Shortcodes: Should They Be Done Differently?

wordpress-shortcodes-best-option-for-stylized-contentShortcodes were introduced in WordPress near the beginning of 2008, and ever since then blogging has never been the same (well, sort of). From dedicated plugins to built–in generators for themes, they have become ubiquitous with WordPress.

But, is that a good thing?

Most themes and plugins offer some sort of input mechanism to enter custom shortcodes to display content, it is then stylized with CSS and/or jQuery effects like tabbing, slides etc…

More often than not, your shortcode will look like this, in the most simplest of examples as provided by the default WordPress gallery function -

[gallery]

That, I can live with. However, take a look at this -

[sws_ui_tabs ui_theme="eggplant" size="50"][tabs_panel title="Test"]Test content [/tabs_panel] [tabs_panel title="Test 2"]Test content 2 [/tabs_panel] [tabs_panel title="Test 3"]Test content 3 [/tabs_panel] [/sws_ui_tabs]

The above code is produced from a popular premium shortcode plugin available on CodeCanyon.

I can see the benefit of using it once the content is published, as it does give a nice tabbed interface in the Post. But is it too much for an average user to “learn” in order to get some snazzy looking tabs? The potential to mess up a single bracket or quotation mark is high and will only give rise to unnecessary support requests, because 8/10 times…who reads instructions!

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Wasn’t the point of WordPress to simplify blogging and content management? This seems like a step back and confuses the new, light and the “just don’t have time to learn this stuff” type of user.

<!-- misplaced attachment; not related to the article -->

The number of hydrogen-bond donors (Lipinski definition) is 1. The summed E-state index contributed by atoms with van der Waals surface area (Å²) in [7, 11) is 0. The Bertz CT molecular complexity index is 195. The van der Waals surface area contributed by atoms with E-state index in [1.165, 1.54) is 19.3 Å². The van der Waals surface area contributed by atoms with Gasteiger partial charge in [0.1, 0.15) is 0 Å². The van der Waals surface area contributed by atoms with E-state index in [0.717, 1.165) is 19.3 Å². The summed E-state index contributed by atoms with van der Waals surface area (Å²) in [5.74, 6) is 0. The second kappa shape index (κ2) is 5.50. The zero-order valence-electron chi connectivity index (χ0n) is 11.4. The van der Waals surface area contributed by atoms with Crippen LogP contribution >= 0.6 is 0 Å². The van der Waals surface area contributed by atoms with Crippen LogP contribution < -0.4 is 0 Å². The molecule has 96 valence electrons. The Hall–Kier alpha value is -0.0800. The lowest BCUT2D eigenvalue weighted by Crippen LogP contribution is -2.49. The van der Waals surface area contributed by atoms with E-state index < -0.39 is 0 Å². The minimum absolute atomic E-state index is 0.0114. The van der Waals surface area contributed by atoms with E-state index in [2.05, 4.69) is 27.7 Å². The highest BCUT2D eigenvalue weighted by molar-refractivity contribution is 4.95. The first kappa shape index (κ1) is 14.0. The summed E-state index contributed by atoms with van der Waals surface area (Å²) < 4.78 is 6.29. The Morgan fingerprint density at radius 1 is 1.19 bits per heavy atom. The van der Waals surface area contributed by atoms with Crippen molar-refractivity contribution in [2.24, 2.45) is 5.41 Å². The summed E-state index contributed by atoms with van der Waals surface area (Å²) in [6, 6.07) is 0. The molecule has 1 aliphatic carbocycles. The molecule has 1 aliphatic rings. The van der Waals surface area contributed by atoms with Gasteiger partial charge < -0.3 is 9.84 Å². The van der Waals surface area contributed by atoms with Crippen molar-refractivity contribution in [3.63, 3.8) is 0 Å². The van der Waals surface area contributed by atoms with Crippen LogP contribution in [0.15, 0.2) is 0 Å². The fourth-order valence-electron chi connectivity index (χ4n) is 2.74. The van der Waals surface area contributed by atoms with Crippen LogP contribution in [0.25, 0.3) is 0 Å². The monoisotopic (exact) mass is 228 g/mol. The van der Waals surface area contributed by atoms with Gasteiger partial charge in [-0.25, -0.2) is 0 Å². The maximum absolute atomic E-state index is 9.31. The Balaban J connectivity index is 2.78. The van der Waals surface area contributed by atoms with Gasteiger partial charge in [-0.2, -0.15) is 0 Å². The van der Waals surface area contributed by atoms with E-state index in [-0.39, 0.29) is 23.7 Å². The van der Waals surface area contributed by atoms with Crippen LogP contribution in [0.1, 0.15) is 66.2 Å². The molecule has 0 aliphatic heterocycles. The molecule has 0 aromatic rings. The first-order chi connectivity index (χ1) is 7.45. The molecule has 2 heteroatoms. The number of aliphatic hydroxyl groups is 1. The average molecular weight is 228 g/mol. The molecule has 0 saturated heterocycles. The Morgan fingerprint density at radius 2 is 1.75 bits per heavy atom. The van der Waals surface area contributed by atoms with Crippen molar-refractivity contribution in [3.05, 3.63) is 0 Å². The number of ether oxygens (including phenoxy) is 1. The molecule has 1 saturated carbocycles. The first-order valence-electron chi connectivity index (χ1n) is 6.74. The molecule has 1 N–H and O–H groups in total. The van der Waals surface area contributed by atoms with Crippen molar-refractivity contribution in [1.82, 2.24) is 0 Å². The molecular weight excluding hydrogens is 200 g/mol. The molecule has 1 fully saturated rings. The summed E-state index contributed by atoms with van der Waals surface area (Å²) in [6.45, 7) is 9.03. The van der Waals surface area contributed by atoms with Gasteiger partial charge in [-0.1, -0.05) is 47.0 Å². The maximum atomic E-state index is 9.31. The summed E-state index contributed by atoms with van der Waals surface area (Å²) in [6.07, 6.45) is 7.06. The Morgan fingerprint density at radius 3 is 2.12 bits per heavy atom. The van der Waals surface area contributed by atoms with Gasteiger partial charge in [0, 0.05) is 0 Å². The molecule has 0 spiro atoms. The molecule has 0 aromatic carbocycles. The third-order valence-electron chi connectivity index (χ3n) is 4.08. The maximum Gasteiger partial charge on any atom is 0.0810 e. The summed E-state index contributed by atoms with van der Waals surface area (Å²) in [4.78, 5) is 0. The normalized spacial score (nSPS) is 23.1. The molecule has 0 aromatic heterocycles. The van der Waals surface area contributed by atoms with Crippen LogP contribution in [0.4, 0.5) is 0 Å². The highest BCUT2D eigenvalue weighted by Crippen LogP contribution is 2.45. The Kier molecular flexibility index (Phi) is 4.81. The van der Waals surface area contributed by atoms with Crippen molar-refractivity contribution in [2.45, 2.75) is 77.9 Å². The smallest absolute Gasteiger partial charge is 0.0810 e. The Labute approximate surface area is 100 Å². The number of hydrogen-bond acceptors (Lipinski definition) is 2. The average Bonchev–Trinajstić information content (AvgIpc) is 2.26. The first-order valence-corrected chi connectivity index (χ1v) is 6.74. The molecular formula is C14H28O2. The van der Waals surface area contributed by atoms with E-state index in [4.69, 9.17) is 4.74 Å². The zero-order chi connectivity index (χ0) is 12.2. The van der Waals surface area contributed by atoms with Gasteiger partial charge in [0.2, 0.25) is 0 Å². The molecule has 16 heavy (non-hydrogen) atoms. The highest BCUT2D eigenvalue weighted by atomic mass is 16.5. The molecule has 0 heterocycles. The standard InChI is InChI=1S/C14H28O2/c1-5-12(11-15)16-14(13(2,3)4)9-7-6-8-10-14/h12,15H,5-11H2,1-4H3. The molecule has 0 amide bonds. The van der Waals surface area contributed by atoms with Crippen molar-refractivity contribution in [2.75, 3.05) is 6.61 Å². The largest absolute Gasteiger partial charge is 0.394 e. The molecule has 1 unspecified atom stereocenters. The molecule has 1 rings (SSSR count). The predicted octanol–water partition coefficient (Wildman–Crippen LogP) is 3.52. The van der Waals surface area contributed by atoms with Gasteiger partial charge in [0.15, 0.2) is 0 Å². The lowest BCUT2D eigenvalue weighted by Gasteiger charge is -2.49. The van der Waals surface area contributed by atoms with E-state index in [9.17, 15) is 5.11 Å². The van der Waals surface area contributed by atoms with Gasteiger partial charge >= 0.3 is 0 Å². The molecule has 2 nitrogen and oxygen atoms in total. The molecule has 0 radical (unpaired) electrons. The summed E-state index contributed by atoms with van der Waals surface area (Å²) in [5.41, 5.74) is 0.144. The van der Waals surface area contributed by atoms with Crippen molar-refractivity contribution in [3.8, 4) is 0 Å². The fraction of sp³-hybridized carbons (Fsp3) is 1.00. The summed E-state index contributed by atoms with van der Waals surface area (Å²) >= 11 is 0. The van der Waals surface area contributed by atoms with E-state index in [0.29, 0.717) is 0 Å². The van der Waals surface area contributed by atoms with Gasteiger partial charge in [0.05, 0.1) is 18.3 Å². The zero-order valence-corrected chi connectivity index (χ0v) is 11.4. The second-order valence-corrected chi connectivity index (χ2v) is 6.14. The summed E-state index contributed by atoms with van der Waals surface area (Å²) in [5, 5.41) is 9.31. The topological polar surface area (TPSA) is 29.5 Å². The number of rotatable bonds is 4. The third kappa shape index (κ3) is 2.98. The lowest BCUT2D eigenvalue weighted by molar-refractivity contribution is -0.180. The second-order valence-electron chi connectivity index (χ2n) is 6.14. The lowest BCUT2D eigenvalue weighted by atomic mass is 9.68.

Even though most of the time you WILL find helpful shortcode generators within plugins and themes, the same cannot be said to edit and maintain the content. Imagine having more than one shortcode like that per Post!

It may seem fine to seasoned WordPress users, but try showing that to a person who just got into blogging, chances are they’ll stay without it.

Should They Be Done Differently?

My question to you is, should shortcode insertion (and the back-end presentation itself) be done differently. If so, how?

I would think they could be done via a separate meta box or even a separate “Shortcode” tab next to the Visual and HTML one.

Tell us what you think!

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Comments (14)

  1. I agree with the Shortcode tab feature in WP. The shortcodes themselves can be really useful, but the process of creating a specific shortcode each time can get really tricky and prone to error. If all shortcodes had a “builder” in the admin, this would make it much easier.

  2. Cart66 has one of the best setups for shortcode insertion I’ve encountered. It includes a tab at the top of the editor which, when clicked, offers a list of all of their shortcodes. When one is selected a form is displayed allowing you to input and/or select appropriate options. Yes, once inserted into the page it’s about as messy as the example given above but putting it there in the first place is about as easy as it gets. If you need to use shortcodes building them parametrically within the backend is a good way to go IMHO.

  3. Short codes can be daunting depending on the complexity of the particular code. Most are pretty simple. Even with a builder in the admin… what happens if you need to change something? At what point does it just become something a user has to learn? Anyone working in WordPress and using shortcodes should know at least some basic HTML or at least be able to understand what is going on between visual and HTML mode. They need to know how to edit this stuff even if it is in a short code. When writers had to learn a PC vs. a typewriter.. there was learning to do. Short codes are about as simple as it gets for web code… IMHO If you want to use them.. learn how they work so you can be proficient and not just a blind user.